Back to my journey of the vegetable and the fruit. Last week there were apples and nectarines and broccoli. I was having a difficult food week, meaning I was hyper sensitive to texture and had a hard time gagging down things I normally like. Kamel has resisted the broccoli, so I got some of the pre-cut heads, did a quick steam, and added them to mac and cheese. I made 4 servings and popped them into glass tupperware and they served as lunch for 3 days. 3, because I could only gag it down for one of the days (when usually this is one of my favorites), and Kamel had to finish the rest. And you know what he told me? He loved it. He actually enjoyed the broccoli. And then when we had chinese food later in the week and got veggie chow mein, he actually picked out the broccoli and ate it. I call that success.
But on to the Kale…
Monday night, after a fabulous long weekend, I decided to tackle the Kale Chip. The Kale had been chillin’ in the fridge for about a week and I’d just been waiting for a minute of down time to dive into it. I used run-of-the-mill green Kale. Apparently there is less curly Kale, but I was lucky to find any at all at the Safeway.
I only used a portion of the Kale since there was a ton in the bunch, and making Kale chips does take a bit of time. I listened to what everyone had said: make sure to dry them thoroughly, don’t use the tough stem-y bits, really work in the olive oil because the curls will resist it.
The curls were definitely difficult to dry. They held water like a mofo and I was worried they wouldn’t crisp up if I wasn’t diligent, so I used some TLC.
This was the time consuming part – handling each piece, tapping it dry, really working into the curls, etc. Once I felt everything was dry, I did a deeper inspection of the tougher vein-y parts, and cleared more of them out. Then, I added 1 tbsp of olive oil to the mix and really worked the oil into the leaves with my fingers, making sure to get into all of the curls.
After this i added sea salt … after tasting them at the end of this, I added way too much sea salt. This was my only real mess up. But it was incredibly hard to see if the salt was sticking or not, and hard for me to tell how much was needed since I didn’t know quite what they would taste like after they were cooked. I definitely would cut down my sea salt usage by 1/2 and just trust that the salt I do use is making it’s way into the leaves.
Parchment paper was my biggest success. Hooray for parchment paper!! It kept them from sticking and meant I didn’t have to wash the pans. For the win.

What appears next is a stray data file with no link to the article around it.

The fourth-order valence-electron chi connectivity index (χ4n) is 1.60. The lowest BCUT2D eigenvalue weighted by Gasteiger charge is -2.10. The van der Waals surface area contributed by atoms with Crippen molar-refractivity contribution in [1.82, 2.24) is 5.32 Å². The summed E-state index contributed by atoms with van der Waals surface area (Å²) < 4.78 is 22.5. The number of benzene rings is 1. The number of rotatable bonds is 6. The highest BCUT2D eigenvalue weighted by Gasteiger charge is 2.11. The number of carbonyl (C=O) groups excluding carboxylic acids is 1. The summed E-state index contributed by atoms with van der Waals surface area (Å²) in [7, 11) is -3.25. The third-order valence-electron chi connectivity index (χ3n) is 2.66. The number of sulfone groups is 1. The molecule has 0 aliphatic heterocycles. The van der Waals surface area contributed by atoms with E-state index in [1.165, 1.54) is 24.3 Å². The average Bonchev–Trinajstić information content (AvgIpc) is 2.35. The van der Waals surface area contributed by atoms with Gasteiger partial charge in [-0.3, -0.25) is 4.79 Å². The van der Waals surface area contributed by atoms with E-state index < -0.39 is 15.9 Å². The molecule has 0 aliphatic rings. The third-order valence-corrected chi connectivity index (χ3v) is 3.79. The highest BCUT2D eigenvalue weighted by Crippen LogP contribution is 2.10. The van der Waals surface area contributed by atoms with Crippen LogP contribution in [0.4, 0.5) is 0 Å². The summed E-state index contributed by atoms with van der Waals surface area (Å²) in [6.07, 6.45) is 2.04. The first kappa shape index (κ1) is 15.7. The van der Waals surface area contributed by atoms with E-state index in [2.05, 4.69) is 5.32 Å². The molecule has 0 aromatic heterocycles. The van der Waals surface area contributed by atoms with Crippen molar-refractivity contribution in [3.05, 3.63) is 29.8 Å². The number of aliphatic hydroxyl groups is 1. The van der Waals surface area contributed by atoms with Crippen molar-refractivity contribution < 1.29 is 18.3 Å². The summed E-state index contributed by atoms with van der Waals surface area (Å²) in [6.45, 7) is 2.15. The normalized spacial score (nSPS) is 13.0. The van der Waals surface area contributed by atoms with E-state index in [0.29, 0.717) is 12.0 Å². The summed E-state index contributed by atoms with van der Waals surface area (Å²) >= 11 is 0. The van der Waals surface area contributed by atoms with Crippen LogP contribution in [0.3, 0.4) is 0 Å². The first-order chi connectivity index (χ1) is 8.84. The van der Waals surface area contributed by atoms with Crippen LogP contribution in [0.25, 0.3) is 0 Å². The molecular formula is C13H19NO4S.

I set a timer for 20 minutes and when they came out I worried a bit that I had burnt them. I also worried they would be soggy, but upon inspection (meaning… my gentle tap on the leaf) they were super duperly crispy. They were not soggy, they were not stuck to the paper, they were totally perfect (minus the over salted factor). I felt proud. And then I fed them to Kamel, who was still working on name cards. On a scale between 1 and 10, 10 being I want them every day and 1 being I can’t even swallow this, Kamel said they were an 8, and would have been higher if I hadn’t poured 1/2 a bottle of sea salt upon them (not really, but almost).
We polished off the two pans I had made and then promptly looked up the nutritional benefits of Kale, just so we could pat ourselves on the back.
Kale is considered to be the most nutritious vegetable in the world with extremely powerful antioxidant properties; kale is considered to be anti-inflammatory.
Kale is very high in beta carotene, vitamin K, vitamin C, lutein, zeaxanthin, and reasonably rich in calcium. Kale, as with broccoli and other brassicas, contains sulforaphane (particularly when chopped or minced), a chemical believed to have potent anti-cancer properties.Boiling decreases the level of the anti-cancer compounds; however, steaming, microwaving, or stir frying do not result in significant loss. Along with other brassica vegetables, kale is also a source of indole-3-carbinol, a chemical which boosts DNA repair in cells and appears to block the growth of cancer cells. Kale is also a good source of carotenoids.
So basically, eating Kale will make you live longer, fights cancer, and will one day save the world. I’m in.
The only thing I would change, aside from the salt, is the timing. We ate them pretty late at night before bed, and they were a little harsh on my stomach. They definitely give your intestines a work out and my body was pretty much like, “what the eff is going on down there?!” But all in all – crunchy, light, uniquely flavored and easy to eat. We’ll be munching on these again soon (possibly with a little vinegar added, as was previously suggested!).
What else is going on in the vegetable/fruit world? Have you tried anything new lately? We’re in peak Farmer’s Marget time! It’s a perfect excuse to take risks. Do you have any more fruit or veggie tricks you swear by? In the next few months I’ll be picking up a cook book, but right now I’m depending on you, and the internet, for my trials into the produce section. Thank you for all your help!